If you drink 5 drinks a day, try cutting it down to three drinks per day and only with meals. Then, you can make a plan to only drink on the weekends. As time goes on, you can get your drinking down to just one alcoholic beverage per day.
In order to be successful, you will have to avoid bad influences. This means you have to distance yourself from your drinking buddies and make an effort to start hanging out with other people. Its a great opportunity to try and reconnect with people who your alcoholism pushed away.
You should also keep a calendar on your fridge so you can mark off each day youre successful in your limitations. If you slip up once, dont worry. No need to scrap the whole thing. Just wait for the next day.
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Try To Identify And Avoid Triggers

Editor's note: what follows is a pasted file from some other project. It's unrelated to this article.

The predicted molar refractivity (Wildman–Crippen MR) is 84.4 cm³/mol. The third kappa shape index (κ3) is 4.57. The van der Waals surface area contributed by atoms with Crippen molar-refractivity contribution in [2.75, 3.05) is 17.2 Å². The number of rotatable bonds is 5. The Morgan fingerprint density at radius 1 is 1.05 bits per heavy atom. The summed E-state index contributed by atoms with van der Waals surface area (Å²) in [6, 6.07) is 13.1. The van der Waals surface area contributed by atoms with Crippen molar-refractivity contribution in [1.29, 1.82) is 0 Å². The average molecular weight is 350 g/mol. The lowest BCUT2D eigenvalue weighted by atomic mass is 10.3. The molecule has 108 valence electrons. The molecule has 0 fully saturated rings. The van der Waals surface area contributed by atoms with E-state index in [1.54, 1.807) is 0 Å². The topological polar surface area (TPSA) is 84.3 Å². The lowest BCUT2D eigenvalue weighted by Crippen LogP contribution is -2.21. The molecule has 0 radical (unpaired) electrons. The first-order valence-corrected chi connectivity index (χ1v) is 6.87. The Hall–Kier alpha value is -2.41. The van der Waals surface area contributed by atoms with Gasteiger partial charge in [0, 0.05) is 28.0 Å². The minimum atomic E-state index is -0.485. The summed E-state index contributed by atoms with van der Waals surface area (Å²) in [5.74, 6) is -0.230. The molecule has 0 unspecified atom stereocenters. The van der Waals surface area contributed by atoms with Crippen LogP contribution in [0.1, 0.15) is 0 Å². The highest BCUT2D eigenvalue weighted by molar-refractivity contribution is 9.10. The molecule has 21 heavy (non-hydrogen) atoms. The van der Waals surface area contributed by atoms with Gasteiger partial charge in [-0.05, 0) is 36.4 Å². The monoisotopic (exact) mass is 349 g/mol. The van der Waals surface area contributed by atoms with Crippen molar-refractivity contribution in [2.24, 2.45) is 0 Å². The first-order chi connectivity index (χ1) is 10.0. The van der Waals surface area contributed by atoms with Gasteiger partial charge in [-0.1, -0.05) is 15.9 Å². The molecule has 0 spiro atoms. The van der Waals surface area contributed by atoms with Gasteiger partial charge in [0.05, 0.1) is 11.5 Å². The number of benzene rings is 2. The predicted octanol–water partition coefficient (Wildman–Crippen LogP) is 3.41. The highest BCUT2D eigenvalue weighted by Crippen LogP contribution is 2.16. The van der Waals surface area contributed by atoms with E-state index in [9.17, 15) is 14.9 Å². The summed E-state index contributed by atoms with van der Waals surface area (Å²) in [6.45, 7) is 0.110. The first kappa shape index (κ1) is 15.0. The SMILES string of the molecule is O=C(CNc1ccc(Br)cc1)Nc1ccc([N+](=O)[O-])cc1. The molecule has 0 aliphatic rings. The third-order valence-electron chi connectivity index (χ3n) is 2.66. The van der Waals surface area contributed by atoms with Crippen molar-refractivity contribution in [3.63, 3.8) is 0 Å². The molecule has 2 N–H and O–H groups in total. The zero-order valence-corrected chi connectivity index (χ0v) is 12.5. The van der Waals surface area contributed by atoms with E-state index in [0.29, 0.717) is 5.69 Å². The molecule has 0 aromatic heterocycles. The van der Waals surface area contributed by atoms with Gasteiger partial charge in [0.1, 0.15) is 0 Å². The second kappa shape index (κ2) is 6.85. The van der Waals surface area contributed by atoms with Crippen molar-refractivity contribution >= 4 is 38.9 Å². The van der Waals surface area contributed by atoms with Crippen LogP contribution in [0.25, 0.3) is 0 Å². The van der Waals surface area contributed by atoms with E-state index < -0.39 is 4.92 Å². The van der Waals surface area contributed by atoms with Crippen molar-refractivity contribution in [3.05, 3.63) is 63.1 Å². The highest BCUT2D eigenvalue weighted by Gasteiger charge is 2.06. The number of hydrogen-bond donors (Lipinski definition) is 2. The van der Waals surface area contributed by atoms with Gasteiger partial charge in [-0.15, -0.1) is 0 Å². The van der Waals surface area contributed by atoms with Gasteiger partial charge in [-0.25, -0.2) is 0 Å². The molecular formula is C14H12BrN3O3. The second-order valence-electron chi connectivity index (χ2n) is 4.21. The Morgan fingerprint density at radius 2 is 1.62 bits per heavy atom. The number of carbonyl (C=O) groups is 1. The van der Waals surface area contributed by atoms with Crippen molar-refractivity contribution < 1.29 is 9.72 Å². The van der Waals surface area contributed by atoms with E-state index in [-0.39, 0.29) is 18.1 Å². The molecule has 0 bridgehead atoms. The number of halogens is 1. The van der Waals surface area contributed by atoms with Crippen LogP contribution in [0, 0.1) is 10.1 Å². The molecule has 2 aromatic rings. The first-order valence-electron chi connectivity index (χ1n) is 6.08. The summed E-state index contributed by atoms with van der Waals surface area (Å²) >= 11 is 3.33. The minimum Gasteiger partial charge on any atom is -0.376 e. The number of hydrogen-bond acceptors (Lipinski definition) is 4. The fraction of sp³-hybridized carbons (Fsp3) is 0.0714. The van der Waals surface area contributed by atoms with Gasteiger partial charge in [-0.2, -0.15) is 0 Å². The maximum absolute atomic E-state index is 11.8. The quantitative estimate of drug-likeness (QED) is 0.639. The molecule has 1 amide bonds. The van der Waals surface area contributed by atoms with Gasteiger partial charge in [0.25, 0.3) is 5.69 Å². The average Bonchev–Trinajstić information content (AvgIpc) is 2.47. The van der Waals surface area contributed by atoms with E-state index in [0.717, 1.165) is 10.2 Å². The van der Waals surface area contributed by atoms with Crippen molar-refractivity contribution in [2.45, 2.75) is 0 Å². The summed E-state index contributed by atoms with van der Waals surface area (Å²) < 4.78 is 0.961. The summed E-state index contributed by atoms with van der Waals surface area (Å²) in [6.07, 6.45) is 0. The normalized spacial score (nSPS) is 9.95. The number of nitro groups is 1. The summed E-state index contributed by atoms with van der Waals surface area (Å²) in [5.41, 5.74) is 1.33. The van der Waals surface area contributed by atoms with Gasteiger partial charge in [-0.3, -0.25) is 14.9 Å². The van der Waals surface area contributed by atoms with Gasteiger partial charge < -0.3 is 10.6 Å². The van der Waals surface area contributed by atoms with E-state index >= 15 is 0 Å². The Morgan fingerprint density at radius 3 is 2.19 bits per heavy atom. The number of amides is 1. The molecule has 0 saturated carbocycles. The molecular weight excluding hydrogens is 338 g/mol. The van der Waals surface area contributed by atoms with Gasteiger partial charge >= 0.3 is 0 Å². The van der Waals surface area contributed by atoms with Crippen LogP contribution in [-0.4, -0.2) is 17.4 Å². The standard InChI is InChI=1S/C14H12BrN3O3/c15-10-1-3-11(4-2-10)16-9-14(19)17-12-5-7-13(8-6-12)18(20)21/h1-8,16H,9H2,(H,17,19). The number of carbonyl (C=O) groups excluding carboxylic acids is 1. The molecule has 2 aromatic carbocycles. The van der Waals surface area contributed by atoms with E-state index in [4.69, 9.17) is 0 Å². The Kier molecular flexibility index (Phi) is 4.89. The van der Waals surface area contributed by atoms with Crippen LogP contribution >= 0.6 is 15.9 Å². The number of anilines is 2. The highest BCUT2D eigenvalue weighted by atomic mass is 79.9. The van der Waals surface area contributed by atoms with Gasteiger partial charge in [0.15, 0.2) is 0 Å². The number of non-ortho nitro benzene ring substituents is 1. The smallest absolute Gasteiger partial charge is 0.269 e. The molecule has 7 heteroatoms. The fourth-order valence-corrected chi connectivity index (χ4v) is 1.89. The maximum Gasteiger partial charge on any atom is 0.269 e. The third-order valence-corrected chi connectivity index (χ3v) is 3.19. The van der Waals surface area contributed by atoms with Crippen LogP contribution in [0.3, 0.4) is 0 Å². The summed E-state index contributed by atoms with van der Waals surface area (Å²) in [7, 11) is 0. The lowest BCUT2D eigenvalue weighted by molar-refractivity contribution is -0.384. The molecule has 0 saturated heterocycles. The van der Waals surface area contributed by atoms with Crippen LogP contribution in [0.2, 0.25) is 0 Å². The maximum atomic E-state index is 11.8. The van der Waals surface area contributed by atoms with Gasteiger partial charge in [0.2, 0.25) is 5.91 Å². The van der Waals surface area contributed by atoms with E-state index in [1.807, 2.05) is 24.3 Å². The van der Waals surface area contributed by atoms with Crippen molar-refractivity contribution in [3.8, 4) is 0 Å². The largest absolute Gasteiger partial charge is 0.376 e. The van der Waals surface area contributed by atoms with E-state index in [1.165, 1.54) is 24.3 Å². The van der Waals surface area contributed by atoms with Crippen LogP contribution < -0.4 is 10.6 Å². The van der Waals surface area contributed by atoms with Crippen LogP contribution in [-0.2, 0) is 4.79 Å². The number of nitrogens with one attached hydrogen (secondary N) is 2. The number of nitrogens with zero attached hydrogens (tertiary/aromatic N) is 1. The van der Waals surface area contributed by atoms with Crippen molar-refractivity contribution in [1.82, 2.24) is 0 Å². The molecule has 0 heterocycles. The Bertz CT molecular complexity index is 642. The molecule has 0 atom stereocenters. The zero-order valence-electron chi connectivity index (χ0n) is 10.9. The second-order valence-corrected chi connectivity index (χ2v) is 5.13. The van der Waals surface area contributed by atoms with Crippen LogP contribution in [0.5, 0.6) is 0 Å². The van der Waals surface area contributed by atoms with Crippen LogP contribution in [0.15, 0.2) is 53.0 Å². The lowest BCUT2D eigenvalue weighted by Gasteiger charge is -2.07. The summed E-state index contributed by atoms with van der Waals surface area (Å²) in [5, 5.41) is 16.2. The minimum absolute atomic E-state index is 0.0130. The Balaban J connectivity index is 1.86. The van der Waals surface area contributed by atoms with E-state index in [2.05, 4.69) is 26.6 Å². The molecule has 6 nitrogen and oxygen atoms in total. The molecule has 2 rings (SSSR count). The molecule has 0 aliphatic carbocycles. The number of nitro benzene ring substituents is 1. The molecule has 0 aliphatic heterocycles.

Try to find out what prompts your substance use.
Maybe you reach for that drink only when youre with certain friends or at a specific restaurant or bar. Perhaps you crave that substance only when youre bored or stressed.
Preventing recurrence of use by being aware of the places, people, or emotions that cause you to reach for that substance can be an important part of your recovery.
Prolonged use of substances can change the brains function and structure. It can affect parts of the brain responsible for:
abstinence from substance use might give the brain the time it needs to recover from those changes and return to its regular function. Frequent use recurrences, on the other hand, may make recovery longer.
Once youve identified what causes or prompts your substance use, consider developing a plan to manage them and practice avoiding them.
How Willpower Can Be Useful In Addiction Recovery
When you decide to stop using drugs and alcohol, you may be told to forget anything about using willpower. The truth is that you have just made one of the most important choices of your life, and now you need the willpower to follow through with the actions that will lead you on the pathway to a new way to live.
Changing the way you view the world and behave is a tall order, and it is not always comfortable. That strong will you have can help you stay in addiction treatment for the duration, pick up the phone to ask for help, and let someone new get to know you for support.